Women’s rights and threats to online freedom: reflections from the Freedom Online Conference 17 to 18 June 2013
From 17 to 18 June 2013 I took part in the conference on online freedom known as Freedom Online. This conference, carrying the same name of the coalition behind it, highlighted the continent in which it was hosted. In the midst of the international storm about surveillance and censorship, our specific focus was online freedom in Africa and the Arab world as Tunisia, like all of the Maghreb, has one foot in both worlds.
During this conference, the representative of the US NSA/Prism programme received tonnes of questions about its operating methods. Although tainted by the recent wiretapping affair both in the USA and internationally, the bureaucrat tried politely, but I imagine stoically, to keep calm in front of pirate party members, hackers and sympathisers of Wikileaks and other cyber-revolutions. I asked myself what made Tunisia, one of the countries in the coalition, the third African and first Arab country to have joined.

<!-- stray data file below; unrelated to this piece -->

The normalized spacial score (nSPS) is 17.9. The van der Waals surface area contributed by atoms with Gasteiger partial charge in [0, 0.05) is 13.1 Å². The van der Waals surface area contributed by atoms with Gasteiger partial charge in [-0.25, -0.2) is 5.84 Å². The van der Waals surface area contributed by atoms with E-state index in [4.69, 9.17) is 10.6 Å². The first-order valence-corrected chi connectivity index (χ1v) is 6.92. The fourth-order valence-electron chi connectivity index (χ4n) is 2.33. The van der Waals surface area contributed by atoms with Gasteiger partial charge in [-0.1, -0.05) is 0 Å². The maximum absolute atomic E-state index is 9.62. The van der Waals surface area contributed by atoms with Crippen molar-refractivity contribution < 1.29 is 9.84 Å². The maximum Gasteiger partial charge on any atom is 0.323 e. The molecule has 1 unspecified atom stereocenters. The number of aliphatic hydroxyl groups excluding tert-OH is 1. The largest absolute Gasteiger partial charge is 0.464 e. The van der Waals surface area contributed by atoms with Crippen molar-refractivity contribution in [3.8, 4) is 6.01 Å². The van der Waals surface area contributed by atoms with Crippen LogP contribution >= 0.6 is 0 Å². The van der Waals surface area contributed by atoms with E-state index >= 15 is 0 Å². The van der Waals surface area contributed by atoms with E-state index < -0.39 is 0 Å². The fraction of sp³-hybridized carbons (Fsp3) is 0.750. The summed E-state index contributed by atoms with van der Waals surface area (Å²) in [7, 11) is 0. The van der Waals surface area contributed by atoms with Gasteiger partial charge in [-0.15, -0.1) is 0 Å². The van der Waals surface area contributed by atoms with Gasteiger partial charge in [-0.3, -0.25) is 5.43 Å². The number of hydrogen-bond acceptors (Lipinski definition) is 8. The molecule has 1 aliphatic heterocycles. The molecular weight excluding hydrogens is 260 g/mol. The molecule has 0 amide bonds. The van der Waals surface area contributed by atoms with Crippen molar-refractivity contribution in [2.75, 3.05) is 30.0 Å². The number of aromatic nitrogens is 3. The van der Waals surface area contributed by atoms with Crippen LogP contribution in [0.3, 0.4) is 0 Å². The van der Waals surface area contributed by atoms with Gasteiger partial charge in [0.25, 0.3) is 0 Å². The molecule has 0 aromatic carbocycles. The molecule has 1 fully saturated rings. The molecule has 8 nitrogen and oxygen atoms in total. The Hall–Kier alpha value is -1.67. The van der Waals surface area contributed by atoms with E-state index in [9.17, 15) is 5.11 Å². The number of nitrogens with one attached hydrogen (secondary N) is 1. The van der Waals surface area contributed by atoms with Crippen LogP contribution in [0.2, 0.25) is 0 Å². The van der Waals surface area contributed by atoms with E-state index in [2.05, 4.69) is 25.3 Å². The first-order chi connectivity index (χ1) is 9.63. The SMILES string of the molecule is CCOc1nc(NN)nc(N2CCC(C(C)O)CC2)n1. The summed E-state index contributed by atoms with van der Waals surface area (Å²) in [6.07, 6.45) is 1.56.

Loyal to my tradition of social reporting (I send real-time tweets and Facebook messages to ensure inclusion of my compatriots and colleagues in the meetings I am attending), I wrote on Twitter: “in a country where you are arrested for singing and beaten for wearing a miniskirt, can you really talk about online freedom?”
Read the full Feminist Talk in GenderIT.org .